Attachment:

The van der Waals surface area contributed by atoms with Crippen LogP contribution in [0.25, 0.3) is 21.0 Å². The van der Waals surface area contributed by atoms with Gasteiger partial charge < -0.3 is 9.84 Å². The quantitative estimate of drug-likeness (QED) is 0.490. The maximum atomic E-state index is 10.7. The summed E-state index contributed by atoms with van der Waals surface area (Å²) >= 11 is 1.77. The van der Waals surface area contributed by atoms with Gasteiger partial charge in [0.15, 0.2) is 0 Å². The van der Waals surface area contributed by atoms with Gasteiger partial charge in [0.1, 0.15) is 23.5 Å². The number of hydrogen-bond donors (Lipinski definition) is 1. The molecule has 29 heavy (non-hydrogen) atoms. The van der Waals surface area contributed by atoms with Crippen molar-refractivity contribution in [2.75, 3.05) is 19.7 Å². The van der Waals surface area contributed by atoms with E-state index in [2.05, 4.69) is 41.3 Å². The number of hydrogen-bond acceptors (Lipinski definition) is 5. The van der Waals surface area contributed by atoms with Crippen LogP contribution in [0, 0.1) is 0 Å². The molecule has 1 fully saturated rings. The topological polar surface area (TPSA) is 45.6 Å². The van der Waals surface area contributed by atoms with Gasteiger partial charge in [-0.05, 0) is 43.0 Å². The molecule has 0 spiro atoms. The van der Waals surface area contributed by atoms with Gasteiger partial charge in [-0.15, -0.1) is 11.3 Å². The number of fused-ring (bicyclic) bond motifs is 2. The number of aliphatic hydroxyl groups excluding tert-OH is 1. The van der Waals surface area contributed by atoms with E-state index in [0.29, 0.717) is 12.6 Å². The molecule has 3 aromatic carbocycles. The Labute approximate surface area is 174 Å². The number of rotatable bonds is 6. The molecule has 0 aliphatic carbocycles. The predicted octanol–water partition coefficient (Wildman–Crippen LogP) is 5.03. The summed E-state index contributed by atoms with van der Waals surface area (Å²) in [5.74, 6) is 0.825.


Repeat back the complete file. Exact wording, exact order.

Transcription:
The van der Waals surface area contributed by atoms with Crippen LogP contribution in [0.25, 0.3) is 21.0 Å². The van der Waals surface area contributed by atoms with Gasteiger partial charge < -0.3 is 9.84 Å². The quantitative estimate of drug-likeness (QED) is 0.490. The maximum atomic E-state index is 10.7. The summed E-state index contributed by atoms with van der Waals surface area (Å²) >= 11 is 1.77. The van der Waals surface area contributed by atoms with Gasteiger partial charge in [0.15, 0.2) is 0 Å². The van der Waals surface area contributed by atoms with Gasteiger partial charge in [0.1, 0.15) is 23.5 Å². The number of hydrogen-bond donors (Lipinski definition) is 1. The molecule has 29 heavy (non-hydrogen) atoms. The van der Waals surface area contributed by atoms with Crippen molar-refractivity contribution in [2.75, 3.05) is 19.7 Å². The van der Waals surface area contributed by atoms with E-state index in [2.05, 4.69) is 41.3 Å². The number of hydrogen-bond acceptors (Lipinski definition) is 5. The van der Waals surface area contributed by atoms with Crippen LogP contribution in [0, 0.1) is 0 Å². The molecule has 1 fully saturated rings. The topological polar surface area (TPSA) is 45.6 Å². The van der Waals surface area contributed by atoms with Gasteiger partial charge in [-0.05, 0) is 43.0 Å². The molecule has 0 spiro atoms. The van der Waals surface area contributed by atoms with Gasteiger partial charge in [-0.15, -0.1) is 11.3 Å². The number of fused-ring (bicyclic) bond motifs is 2. The number of aliphatic hydroxyl groups excluding tert-OH is 1. The van der Waals surface area contributed by atoms with E-state index in [0.29, 0.717) is 12.6 Å². The molecule has 3 aromatic carbocycles. The Labute approximate surface area is 174 Å². The number of rotatable bonds is 6. The molecule has 0 aliphatic carbocycles. The predicted octanol–water partition coefficient (Wildman–Crippen LogP) is 5.03. The summed E-state index contributed by atoms with van der Waals surface area (Å²) in [5.74, 6) is 0.825.